Against these variables, and the country's unprecedented political tensions, Cronje offered a range of four scenarios to suggest what South Africa's next decade might look like. Each of them, he argued, is in play.
The first, The Rise of the Right, is of an authoritarian structural reformation in the pursuit of massive capital inflows and delivers 5%+ GDP growth by the mid-2020s and a commensurate increase in living standards that will deliver a high measure of political stability.
The Tyranny of the Left will see populist momentum pull South Africa into a decade-deep recession amidst massive capital flight as civil rights and constitutional safeguards are destroyed.
The Rise of the Rainbow describes a new 2019 coalition government that unites around the importance of structural reform as GDP growth levels recover to 3% by the early-to-mid-2020s amidst great political volatility.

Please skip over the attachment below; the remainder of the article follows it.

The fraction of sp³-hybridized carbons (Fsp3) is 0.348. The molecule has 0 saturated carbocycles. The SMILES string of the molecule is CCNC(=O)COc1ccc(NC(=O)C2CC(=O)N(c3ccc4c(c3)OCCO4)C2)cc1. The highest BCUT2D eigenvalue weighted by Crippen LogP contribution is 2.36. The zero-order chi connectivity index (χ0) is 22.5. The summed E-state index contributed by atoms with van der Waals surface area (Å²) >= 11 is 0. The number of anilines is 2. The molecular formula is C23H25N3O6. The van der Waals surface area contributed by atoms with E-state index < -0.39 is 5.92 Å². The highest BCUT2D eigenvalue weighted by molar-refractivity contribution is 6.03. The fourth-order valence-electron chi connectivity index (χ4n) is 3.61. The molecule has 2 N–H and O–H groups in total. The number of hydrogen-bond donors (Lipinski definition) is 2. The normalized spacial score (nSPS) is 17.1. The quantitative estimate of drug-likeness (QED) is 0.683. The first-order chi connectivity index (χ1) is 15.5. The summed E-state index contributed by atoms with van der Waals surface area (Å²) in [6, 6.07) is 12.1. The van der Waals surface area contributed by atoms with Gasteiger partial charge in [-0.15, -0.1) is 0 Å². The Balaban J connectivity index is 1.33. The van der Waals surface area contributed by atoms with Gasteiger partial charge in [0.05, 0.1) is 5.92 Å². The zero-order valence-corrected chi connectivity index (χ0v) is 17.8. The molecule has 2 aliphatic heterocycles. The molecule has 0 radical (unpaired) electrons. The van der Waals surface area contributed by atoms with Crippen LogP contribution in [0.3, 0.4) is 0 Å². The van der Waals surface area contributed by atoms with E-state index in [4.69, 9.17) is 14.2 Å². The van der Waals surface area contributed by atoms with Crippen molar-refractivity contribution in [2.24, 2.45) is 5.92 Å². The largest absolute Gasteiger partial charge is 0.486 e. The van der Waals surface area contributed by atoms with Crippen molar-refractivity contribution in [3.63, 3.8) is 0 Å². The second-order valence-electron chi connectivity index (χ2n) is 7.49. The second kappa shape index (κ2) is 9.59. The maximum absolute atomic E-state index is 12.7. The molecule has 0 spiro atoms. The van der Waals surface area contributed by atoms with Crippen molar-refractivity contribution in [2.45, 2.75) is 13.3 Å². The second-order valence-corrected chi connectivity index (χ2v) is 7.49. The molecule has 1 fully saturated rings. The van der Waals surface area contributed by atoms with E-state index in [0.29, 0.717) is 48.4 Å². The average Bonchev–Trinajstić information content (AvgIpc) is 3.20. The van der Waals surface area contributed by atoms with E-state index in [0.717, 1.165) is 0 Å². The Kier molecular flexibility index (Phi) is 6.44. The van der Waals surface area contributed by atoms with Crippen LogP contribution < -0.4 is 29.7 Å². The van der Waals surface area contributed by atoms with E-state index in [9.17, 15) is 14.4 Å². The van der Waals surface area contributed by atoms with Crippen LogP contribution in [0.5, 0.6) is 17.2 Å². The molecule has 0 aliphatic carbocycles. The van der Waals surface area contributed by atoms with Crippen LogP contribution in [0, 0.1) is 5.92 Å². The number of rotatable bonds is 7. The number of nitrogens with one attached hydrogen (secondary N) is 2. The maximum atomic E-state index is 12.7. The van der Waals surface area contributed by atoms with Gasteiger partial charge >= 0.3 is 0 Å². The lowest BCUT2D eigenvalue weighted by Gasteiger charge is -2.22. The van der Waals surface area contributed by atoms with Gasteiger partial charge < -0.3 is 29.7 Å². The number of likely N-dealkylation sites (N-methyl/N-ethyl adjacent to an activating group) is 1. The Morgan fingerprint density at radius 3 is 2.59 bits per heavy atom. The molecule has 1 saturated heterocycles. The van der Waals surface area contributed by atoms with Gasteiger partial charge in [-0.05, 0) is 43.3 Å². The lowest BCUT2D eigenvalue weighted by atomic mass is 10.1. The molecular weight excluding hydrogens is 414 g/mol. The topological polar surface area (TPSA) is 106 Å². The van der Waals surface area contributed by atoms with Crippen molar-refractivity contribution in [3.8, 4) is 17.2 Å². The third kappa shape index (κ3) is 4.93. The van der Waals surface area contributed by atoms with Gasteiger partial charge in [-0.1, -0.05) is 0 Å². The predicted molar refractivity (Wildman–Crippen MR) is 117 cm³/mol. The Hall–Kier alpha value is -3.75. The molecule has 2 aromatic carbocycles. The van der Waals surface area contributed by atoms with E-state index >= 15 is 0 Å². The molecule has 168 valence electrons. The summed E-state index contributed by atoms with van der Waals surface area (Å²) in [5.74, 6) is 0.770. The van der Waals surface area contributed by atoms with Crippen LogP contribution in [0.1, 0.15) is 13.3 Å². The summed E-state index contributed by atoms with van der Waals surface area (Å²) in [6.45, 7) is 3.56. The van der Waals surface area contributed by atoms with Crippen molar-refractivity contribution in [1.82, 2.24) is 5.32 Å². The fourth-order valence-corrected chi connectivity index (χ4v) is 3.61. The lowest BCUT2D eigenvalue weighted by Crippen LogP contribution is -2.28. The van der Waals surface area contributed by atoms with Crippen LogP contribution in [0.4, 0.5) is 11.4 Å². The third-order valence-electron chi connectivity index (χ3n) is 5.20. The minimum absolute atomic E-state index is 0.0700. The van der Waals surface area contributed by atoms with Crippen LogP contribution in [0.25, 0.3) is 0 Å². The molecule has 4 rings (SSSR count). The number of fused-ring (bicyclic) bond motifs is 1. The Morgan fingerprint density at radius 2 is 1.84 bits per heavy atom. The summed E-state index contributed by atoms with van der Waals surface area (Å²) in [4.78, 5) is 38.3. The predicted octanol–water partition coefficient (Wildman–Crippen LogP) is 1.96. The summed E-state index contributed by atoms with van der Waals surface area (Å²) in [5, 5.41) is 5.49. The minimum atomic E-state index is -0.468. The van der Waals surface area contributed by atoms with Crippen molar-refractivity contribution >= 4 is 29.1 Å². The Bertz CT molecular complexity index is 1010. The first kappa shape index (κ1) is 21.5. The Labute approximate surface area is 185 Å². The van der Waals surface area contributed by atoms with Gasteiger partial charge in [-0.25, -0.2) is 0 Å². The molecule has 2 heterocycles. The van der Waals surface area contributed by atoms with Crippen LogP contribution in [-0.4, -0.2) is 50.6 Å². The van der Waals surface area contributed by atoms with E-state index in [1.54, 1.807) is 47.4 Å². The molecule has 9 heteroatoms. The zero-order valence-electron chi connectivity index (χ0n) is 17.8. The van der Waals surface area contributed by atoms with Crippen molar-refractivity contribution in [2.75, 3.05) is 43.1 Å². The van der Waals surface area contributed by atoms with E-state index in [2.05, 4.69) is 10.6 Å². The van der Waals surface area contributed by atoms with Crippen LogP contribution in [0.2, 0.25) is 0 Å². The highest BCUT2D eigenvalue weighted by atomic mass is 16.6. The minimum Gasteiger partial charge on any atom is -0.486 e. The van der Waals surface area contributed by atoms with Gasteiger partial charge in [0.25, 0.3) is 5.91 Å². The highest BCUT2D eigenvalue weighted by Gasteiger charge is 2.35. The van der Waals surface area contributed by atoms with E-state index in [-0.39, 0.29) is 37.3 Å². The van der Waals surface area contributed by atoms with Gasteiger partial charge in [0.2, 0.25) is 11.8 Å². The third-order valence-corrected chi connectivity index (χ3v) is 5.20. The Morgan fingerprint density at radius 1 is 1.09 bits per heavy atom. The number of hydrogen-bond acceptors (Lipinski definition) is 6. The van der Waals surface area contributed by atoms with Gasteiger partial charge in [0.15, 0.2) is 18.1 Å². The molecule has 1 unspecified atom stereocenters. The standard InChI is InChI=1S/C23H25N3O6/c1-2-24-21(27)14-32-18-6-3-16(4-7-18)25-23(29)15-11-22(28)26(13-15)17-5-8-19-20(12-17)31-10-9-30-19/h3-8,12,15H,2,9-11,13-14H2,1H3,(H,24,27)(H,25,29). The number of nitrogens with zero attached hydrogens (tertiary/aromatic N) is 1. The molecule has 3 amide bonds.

The Break-Up of South Africa describes the emergence of robust and globally networked middle-class enclaves against the context of much political infighting, social instability, and near complete ideological incohesion.
South Africans, Cronje advises, must steel themselves – like the man on the lawns of Washington at Obama's re-election – to try to imagine the unthinkable rather than discount outcomes they can't believe might occur.
The ANC's elective conference – the fate of it, or its outcome - will be a key moment along the path to a hard-to-picture future, he and Malala argue, but will not on its own predetermine what might appear to be the obvious shape of things to come.
Being alert to the risks, Whitfield implied in his closing remarks, was not the same as losing heart. There was reason enough, he suggested, to keep in mind the sanguine outlook of hotel manager Patel in the film, The Best Exotic Marigold Hotel, who assured panicky guests: "Everything will be all right in the end. If it's not all right, it is not yet the end."
Morris is head of media at the IRR, a liberal think tank that promotes political and economic freedom.